The Journey to Iowa

The voyage to America was not an easy one for most immigrants. One out of three died on the way. Only a few had money to travel first class. Most were lucky if they could save enough to travel in steerage. Steerage was the least expensive ticket but often was located in the very bottom of a boat and lacked windows, beds, and sometime even proper food for the passengers. Sometimes there was only money for one person in the family to come to America. If that immigrant found work, money was sent home to help the rest of the family emigrate. After the long sea voyage across the Atlantic, there was another long trip to reach Iowa. These immigrant experiences to Iowa help tell the story.

"I wish to inform you that I have, successfully and in good health, reached the great city of New York. The journey was very hard: five children died on the crossing and many were sick... We arrived here after a sea journey of seven weeks and two days.

"We were quartered above decks so that it was quite healthy for us, but those who were below decks were full of all sorts of vermin, for people from all kinds of places were mixed together there."

-a letter from John Wallengren, who traveled from Sweden to Lyons, Iowa (1856)

"… the friendless emigrants, stowed away like bales of cotton, and packed like slaves in a slave ship; confined in a place that, during storm time, must be closed up, shutting out both light and air. They can do no cooking, nor warm so such as a cup of water."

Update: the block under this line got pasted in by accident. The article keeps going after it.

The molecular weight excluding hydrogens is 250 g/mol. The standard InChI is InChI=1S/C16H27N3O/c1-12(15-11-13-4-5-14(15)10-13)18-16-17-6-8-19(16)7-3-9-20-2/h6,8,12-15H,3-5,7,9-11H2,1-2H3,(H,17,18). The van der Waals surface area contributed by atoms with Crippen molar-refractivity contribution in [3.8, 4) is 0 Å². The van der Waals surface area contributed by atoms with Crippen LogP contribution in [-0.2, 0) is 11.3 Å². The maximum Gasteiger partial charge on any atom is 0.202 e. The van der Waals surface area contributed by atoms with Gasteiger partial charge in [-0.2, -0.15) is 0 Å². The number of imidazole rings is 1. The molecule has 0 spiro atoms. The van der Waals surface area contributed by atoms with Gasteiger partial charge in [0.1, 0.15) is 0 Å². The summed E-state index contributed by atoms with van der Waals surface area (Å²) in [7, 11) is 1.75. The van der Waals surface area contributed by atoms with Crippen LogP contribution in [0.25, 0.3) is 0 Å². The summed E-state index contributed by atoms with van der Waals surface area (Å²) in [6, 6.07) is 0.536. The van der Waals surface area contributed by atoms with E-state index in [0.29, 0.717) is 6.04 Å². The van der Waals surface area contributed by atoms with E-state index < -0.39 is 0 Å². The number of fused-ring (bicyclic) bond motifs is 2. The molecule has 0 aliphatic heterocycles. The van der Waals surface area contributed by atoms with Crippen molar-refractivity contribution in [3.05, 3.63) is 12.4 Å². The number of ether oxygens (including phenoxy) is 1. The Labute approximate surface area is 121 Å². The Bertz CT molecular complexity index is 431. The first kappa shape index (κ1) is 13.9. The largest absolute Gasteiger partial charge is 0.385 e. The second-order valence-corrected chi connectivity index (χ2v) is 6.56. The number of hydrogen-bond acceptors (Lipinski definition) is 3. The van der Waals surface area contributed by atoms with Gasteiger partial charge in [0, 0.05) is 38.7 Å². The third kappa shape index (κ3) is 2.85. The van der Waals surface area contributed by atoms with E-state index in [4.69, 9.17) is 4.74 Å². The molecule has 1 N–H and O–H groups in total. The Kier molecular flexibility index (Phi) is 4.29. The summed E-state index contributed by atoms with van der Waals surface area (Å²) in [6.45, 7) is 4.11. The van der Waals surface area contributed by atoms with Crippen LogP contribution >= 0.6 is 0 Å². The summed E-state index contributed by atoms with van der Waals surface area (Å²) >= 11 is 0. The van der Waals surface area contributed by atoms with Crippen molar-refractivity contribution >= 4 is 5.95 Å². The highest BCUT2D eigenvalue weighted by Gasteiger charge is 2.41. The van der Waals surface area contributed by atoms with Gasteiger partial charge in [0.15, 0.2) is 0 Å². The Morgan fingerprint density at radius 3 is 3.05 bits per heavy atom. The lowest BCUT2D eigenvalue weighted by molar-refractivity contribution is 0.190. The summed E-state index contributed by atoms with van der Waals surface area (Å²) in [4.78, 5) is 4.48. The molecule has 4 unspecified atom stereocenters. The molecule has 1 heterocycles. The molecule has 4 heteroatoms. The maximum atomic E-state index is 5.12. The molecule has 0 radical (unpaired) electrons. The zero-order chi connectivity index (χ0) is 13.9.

-a traveler to Iowa (1849)

"Tuesday, May 10th. I would advise anyone wishing to emigrate, if at all possible, to travel first class. I find it is comparatively cheaper that way. Everything is taken care of, unless one wants to take along a little fruit, or fruit juice. Even that can be purchased on board. In second cabin passengers must furnish their own bed clothes, towels and certain dishes, and they get the same food as steerage passengers. One can get along with that, especially the food as served on this ship, but it certainly would not be so tasty, especially when one is seasick… Also regarding privacy it is not so good. I would not want to be there at any price. We have our cabin to which we can retire and do as we please. Our common sitting room (salon) is dry and clean, while in the second cabin water gets in at times."

-diary of Charlotte von Hein, who traveled to Iowa from Germany in 1853

“You wanted to know the best route to take to this country. In the first place, try to get a passage in an American vessel as they are the fastest sailing vessels and the most accommodating seamen. Try to get a passage to Philadelphia, wither Baltimore or New York will do, then to Philadelphia and then by Pittsburgh. Then over the Ohio River to the mouth of the Mississippi River. Then to St. Louis. Then to Burlington in Iowa. Beware and don’t take a passage by New Orleans as many do for it is not the best way and is far from being as healthy and as agreeable.”

-a letter from an Irish immigrant living in Washington County, Iowa (1849)

"If people feel the desire to emigrate here, the best and the cheapest way is to come from Liverpool to New Orleans and up the Mississippi River to Burlington, Iowa, and eighteen miles to the north is the first Welsh settlement in the state at Flint Creek. Twenty-five miles to the north from there is the second settlement, Long Creek, and thirty miles north again is the third settlement, Old Man's Creek."

-a letter from a Welsh immigrant Joshua Jones, Flint Creek (1852)


  • Margaret Atherton Bonney, Ed., “The Journey to Iowa,” The Goldfinch 3, no. 2 (November 1981): 6-7.

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"We were quartered above decks so that it was quite healthy for us, but those who were below decks were full of all sorts of vermin, for people from all kinds of places were mixed together there."

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